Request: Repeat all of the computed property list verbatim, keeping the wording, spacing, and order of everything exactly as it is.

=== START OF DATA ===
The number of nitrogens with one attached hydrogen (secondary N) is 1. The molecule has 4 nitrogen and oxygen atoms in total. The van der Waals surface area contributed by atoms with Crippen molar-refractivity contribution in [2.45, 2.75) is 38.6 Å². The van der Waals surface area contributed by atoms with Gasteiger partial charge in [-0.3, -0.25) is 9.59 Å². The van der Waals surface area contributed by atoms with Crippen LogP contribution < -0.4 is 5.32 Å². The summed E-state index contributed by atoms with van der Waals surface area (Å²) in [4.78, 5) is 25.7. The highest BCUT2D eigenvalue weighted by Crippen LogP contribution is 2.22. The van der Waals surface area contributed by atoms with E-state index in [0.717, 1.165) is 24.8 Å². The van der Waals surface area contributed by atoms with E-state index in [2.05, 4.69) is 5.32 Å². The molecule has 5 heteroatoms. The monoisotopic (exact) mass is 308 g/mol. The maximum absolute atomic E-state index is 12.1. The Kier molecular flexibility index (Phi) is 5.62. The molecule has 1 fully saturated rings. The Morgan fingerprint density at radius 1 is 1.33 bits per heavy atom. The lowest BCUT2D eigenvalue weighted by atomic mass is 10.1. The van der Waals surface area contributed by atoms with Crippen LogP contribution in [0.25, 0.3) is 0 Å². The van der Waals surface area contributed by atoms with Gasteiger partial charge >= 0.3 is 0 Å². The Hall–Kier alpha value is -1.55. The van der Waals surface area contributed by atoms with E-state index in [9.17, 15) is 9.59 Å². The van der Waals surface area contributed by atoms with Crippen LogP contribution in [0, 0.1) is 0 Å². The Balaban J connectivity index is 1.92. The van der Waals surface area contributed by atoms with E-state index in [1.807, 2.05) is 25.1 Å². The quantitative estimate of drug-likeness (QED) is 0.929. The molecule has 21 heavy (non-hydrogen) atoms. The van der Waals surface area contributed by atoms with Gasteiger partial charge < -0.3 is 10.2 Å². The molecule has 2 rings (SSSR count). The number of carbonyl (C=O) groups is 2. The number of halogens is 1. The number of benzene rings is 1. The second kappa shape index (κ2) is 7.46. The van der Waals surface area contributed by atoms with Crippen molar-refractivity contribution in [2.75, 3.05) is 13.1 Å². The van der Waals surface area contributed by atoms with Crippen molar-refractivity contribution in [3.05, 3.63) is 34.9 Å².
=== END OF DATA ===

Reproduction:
The number of nitrogens with one attached hydrogen (secondary N) is 1. The molecule has 4 nitrogen and oxygen atoms in total. The van der Waals surface area contributed by atoms with Crippen molar-refractivity contribution in [2.45, 2.75) is 38.6 Å². The van der Waals surface area contributed by atoms with Gasteiger partial charge in [-0.3, -0.25) is 9.59 Å². The van der Waals surface area contributed by atoms with Crippen LogP contribution < -0.4 is 5.32 Å². The summed E-state index contributed by atoms with van der Waals surface area (Å²) in [4.78, 5) is 25.7. The highest BCUT2D eigenvalue weighted by Crippen LogP contribution is 2.22. The van der Waals surface area contributed by atoms with E-state index in [0.717, 1.165) is 24.8 Å². The van der Waals surface area contributed by atoms with E-state index in [2.05, 4.69) is 5.32 Å². The molecule has 5 heteroatoms. The monoisotopic (exact) mass is 308 g/mol. The maximum absolute atomic E-state index is 12.1. The Kier molecular flexibility index (Phi) is 5.62. The molecule has 1 fully saturated rings. The Morgan fingerprint density at radius 1 is 1.33 bits per heavy atom. The lowest BCUT2D eigenvalue weighted by atomic mass is 10.1. The van der Waals surface area contributed by atoms with Crippen LogP contribution in [0.25, 0.3) is 0 Å². The van der Waals surface area contributed by atoms with Gasteiger partial charge >= 0.3 is 0 Å². The Hall–Kier alpha value is -1.55. The van der Waals surface area contributed by atoms with E-state index in [9.17, 15) is 9.59 Å². The van der Waals surface area contributed by atoms with Crippen LogP contribution in [0, 0.1) is 0 Å². The Balaban J connectivity index is 1.92. The van der Waals surface area contributed by atoms with E-state index in [1.807, 2.05) is 25.1 Å². The quantitative estimate of drug-likeness (QED) is 0.929. The molecule has 21 heavy (non-hydrogen) atoms. The van der Waals surface area contributed by atoms with Gasteiger partial charge < -0.3 is 10.2 Å². The molecule has 2 rings (SSSR count). The number of carbonyl (C=O) groups is 2. The number of halogens is 1. The number of benzene rings is 1. The second kappa shape index (κ2) is 7.46. The van der Waals surface area contributed by atoms with Crippen molar-refractivity contribution in [2.75, 3.05) is 13.1 Å². The van der Waals surface area contributed by atoms with Crippen molar-refractivity contribution in [3.05, 3.63) is 34.9 Å².